Imagine a classroom of a few tens students. These students have been taught many things, both right and wrong. Now if a small group of these students commits a crime, based on the wrong things taught, would it be correct to punish all the students of that class? Surely not. But if the remaining students who were not a part of the act try to hide the facts, perhaps to save the image of their class, and fail to acknowledge that their have been some things wrong taught in that class, Is that correct? No, this also makes them passively responsible for the crime. In a way unknown to them, in efforts to try and save the image of their classroom , they are also supporting and validating the actions of the few classmates who were responsible for an action of criminal nature. But this is what happens in every other class of that particular school. Instead of accepting their flaws they engage in blaming other classes for the lack of peace and order. This just creates more and more havoc. If instead all of them stood up against the bad elements and accept that there have been a few wrong things besides right ones taught in their classes, only then can a solution to the problem be found and peace restored. This is the condition of all the different religions of the world today. Accept that religion is flawed. It is okay to have a religious belief as long as you succeed in filtering out the wrong. But some of us fail to do so. If you think it is okay to kill in the name of religion, if you think other people should be harmed for something you believe, then you are a shitty person.

stop extremism
Stop religious and political extremism.

Stop blaming every single individual for the actions of a few. On the same note, start acknowledging the flaws in your belief system. There is no shame in accepting that. You want to have something to believe in. Good. Go for it. But, accept that their are something bad to it, and most people fail to see that. And it is okay to say that some of your own people have been a part of a crime, an inhumane act, because they failed to differentiate the right from wrong. Terrorism is rising and will rise on account of our failure to look into ourselves and our believes, just because of the obedience that roots from the fear of doubting them. Sooner or later, we will have to let go of the fear to criticise and be criticised. Quicker the better.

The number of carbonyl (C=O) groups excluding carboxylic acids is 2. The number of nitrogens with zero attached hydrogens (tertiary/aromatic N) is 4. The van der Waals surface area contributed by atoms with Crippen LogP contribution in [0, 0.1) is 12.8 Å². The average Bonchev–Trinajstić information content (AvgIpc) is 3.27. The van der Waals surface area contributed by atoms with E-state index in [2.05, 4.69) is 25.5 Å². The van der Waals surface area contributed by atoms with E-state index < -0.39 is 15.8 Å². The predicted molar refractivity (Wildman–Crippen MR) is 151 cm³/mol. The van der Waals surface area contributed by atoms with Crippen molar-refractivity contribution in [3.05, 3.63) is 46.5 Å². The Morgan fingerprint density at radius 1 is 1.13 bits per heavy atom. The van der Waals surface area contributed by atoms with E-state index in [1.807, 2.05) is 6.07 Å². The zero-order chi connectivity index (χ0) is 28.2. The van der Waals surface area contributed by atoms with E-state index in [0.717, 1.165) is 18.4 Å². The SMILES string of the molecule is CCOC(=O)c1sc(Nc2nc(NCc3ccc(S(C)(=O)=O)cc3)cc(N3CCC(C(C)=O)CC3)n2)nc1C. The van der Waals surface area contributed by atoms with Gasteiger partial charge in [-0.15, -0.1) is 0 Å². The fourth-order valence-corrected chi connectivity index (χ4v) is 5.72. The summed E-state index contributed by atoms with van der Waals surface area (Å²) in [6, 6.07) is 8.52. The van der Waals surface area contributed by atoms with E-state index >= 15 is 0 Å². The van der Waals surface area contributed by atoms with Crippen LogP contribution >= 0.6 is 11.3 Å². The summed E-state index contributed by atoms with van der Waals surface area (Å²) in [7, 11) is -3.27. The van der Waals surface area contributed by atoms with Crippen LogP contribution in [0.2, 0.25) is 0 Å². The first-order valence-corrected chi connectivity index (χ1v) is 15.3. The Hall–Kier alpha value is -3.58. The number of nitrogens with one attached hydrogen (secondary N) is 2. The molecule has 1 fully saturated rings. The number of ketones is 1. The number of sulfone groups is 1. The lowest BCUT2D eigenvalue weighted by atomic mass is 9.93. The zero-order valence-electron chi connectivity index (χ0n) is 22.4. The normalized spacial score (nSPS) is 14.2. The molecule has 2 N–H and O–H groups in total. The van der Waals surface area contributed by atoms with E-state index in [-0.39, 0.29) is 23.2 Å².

Terrorism Has No Particular Religion.
-The Cosmogasmic Person


4 Comments Add yours

  1. Ramesh R says:

    Absolutely correct that one faith is being unnecessarily being linked with terror. This basically is a herd mentality of the people , blind acceptance of the judgement of the people in power… be it the West or India. As per statistics more that 90% acts of terror is by home grown terror groups and media does not make it a big issue hence never become a global talk. I have also written couple of post and have participated in a post on face book and i find people have a preset thought and will argue their thoughts are correct. Nice post

    Liked by 1 person

    1. Shantanu says:

      Thank you! Yes I agree with you. Despite all the grave things promoted by religious hatred, not every religious person is to be blamed for acts of a few. Until ofcourse they passively support it.


  2. Susan Chen says:

    I wholeheartedly agree

    Liked by 1 person

Leave a Reply

Fill in your details below or click an icon to log in:

WordPress.com Logo

You are commenting using your WordPress.com account. Log Out /  Change )

Google+ photo

You are commenting using your Google+ account. Log Out /  Change )

Twitter picture

You are commenting using your Twitter account. Log Out /  Change )

Facebook photo

You are commenting using your Facebook account. Log Out /  Change )


Connecting to %s